XRF in the Wild, Wild West
posted March 07th, 2011
On March 3 I continued my Tanjay Sourcing Project. I used the portable X-Ray Fluorescence (XRF) spectrometer to analyze the 33 decorated earthenware samples from the prehispanic coastal polity of Tanjay. Results from my previous (see earlier blog post) LA-ICP-MS analysis will be compared to those obtained using The Field Museum's XRF device in order to contribute to discussions regarding methods of geochemical analysis on archaeological materials. Like LA-ICP-MS, the XRF measures the chemical composition of the ceramics by looking at the amounts (in parts per million) of particular elements in the clay. Unlike LA-ICP-MS, however, there are no high-powered lasers or plama torches operating at temperatures approaching that of the surface of the Sun. The device itself is something out of the Wild West. It resembles a six shooter and researchers at The Field Museum would play a lot more cowboys and aliens if the device was not mounted on its stand!
With XRF a x-ray excitation source from a radioactive source strikes a sample and the x-ray can either be absorbed by the atom or scattered through the material. The process in which an x-ray is absorbed by the atom by transferring all of its energy to an innermost electron is called the "photoelectric effect." During this process, if the primary x-ray had sufficient energy, electrons are ejected from the inner shells, creating vacancies. These vacancies present an unstable condition for the atom. As the atom returns to its stable condition, electrons from the outer shells are transferred to the inner shells and in the process give off a characteristic x-ray whose energy is the difference between the two binding energies of the corresponding shells. Because each element has a unique set of energy levels, each element produces x-rays at a unique set of energies, allowing one to non-destructively measure the elemental composition of a sample.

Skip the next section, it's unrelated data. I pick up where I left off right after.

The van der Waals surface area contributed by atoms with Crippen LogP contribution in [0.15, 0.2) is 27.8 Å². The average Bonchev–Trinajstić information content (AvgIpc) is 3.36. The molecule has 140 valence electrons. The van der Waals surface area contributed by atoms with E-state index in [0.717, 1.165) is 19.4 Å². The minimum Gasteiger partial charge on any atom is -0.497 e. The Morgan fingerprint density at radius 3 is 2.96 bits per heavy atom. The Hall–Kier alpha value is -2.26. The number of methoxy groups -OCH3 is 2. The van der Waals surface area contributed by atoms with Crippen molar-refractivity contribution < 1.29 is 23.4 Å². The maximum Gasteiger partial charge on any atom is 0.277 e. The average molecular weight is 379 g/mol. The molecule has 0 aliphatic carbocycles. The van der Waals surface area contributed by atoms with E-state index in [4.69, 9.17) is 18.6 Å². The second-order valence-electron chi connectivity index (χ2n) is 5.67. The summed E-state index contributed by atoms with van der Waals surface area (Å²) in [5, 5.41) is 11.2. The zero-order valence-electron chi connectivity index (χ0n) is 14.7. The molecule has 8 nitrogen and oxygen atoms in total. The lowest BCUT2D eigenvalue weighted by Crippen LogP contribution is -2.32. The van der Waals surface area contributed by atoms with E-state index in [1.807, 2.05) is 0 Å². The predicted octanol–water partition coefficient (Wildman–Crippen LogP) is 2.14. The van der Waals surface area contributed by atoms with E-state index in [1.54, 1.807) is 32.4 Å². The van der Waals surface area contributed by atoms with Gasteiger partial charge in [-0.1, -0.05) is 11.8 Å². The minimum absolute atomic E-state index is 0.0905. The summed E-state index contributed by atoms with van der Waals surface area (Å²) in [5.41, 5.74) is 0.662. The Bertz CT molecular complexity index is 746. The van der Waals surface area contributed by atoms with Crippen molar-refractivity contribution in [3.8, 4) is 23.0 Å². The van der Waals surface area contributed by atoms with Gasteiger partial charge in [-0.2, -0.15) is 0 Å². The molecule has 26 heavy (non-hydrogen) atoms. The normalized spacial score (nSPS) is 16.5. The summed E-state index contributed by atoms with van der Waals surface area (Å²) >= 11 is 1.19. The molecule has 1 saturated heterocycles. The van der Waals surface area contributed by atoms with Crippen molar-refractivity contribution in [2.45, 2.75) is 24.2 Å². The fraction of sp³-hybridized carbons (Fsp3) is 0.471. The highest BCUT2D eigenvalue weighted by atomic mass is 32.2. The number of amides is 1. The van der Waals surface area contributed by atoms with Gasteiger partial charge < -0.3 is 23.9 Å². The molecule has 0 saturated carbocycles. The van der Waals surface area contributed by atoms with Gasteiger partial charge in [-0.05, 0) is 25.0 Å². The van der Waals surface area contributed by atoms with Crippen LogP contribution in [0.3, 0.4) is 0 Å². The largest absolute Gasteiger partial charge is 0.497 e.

Running the XRF took only 1.5 hours and training lasted about 15 minutes. Furthermore, processing for each sample was 3 minutes so I was able to read at least a few pages of my romance novel in between x-ray blasts. The entire process was once again dummy-proof and the portability of the XRF device means that it has analytical potential in the field. I hope to bring the portable XRF into the field in Peru next summer (2012) to analyze the floor chemistry on 5,000-year-old temple surfaces (stay tuned!).
The next step in the Tanjay Sourcing Project will be to "clean up" the statistics--remove outliers, standardize values, and compute concentrations. The LA-ICP-MS data will require the most work (the XRF outputs data directly in ppm), but LA-ICP-MS Lab Manager Laure Dussubieux has created an Excel "macro" worksheet to take the thinking out of the numbers. Apparently, Watson defeating Ken Jennings at Jeopardy was only the beginning.